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Oakley Observatory to Provide Close-Up View of Rare Solar Eclipse

Wednesday, August 09, 2017
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Oakley Observatory Director Rick Ditteon is hoping for clear skies on August 21, allowing people to view a rare total solar eclipse through telescopes on campus.

The pop-up toaster was a brand new invention the last time the United States saw a total solar eclipse. Now, for the first time in nearly 100 years, portions of the country will go dark during the daylight hours as the sun disappears behind the moon—and Rose-Hulman’s Oakley Observatory will be hosting a viewing party for the public to take in the spectacle.

The August 21 event will have several telescopes with special solar filters to allow visitors to safely view the eclipse from 12:55 p.m. until 3:47 p.m., weather permitting. If viewable, the moon’s disk will cover 95 percent of the sun at 2:23 p.m., according to Oakley Observatory Director Rick Ditteon.

“This is a celestial event that’s being referred to as the ‘Great American Eclipse’ because it is the first time since 1918 that a total solar eclipse has gone across America,” says Ditteon. He notes that the next total solar eclipse observable from North America won’t happen until 2024.

Access to the Oakley Observatory will be limited to 47 people at a time. Each person will be given a ticket that will allow viewing through one of the telescopes for several minutes. Visitors who wish to use another telescope will need to obtain an additional ticket. All tickets are free of charge.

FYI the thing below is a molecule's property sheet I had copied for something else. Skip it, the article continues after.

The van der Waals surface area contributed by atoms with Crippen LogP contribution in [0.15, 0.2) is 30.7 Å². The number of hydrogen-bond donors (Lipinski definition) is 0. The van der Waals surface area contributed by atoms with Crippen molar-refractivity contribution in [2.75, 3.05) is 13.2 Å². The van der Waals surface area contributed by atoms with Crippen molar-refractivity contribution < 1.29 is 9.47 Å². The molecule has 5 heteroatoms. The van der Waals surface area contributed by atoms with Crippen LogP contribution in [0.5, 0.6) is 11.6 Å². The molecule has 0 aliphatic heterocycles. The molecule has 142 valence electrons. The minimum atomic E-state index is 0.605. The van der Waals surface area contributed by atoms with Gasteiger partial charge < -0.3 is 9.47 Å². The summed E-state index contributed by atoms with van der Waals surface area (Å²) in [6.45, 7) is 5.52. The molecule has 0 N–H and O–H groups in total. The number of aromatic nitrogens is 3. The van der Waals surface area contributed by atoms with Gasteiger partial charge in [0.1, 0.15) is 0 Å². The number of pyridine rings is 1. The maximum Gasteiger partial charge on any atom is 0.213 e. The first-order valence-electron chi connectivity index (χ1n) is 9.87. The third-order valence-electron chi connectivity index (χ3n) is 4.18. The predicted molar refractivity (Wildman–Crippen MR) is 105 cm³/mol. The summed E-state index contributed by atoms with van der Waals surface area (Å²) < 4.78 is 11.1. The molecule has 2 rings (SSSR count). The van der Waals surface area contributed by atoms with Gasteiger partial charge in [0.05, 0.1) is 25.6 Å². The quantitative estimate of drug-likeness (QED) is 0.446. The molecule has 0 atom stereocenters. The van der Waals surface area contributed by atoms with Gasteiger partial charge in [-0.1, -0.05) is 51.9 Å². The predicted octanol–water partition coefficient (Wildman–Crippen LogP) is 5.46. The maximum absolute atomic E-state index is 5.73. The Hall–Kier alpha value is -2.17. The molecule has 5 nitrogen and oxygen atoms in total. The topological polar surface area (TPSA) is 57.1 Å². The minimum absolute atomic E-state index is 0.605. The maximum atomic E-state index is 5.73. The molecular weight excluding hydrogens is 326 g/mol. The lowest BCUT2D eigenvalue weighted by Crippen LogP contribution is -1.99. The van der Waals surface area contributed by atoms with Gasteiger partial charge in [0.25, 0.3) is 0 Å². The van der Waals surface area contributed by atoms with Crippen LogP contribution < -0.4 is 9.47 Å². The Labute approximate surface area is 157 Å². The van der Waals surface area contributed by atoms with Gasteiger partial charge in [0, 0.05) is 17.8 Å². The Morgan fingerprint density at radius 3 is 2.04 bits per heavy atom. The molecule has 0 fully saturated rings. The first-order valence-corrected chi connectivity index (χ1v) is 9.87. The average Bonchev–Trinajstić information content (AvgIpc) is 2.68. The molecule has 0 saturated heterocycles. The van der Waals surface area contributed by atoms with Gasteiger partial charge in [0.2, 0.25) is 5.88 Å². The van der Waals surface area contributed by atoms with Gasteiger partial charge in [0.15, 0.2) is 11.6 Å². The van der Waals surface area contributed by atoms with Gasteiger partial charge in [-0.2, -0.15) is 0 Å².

“We want as many people as possible to view this eclipse. We’re fortunate to have a long viewing window and enough available telescopes to give people multiple viewing opportunities,” says Ditteon, Rose-Hulman’s Herman A.Moench Distinguished Professor. The observatory will also livestream the eclipse online.

Additionally, the Astronomy Club is making a limited supply of polarized eclipse glasses available for purchase at $2 each.

The Oakley Observatory, founded in 2000 through a grant from Terre Haute’s Oakley Foundation, is located on top of a hill on the east side of the Rose-Hulman campus. Visitors can use the facility's Hunt Road entrance just north of U.S. 40. Public safety personnel will instruct people where to park.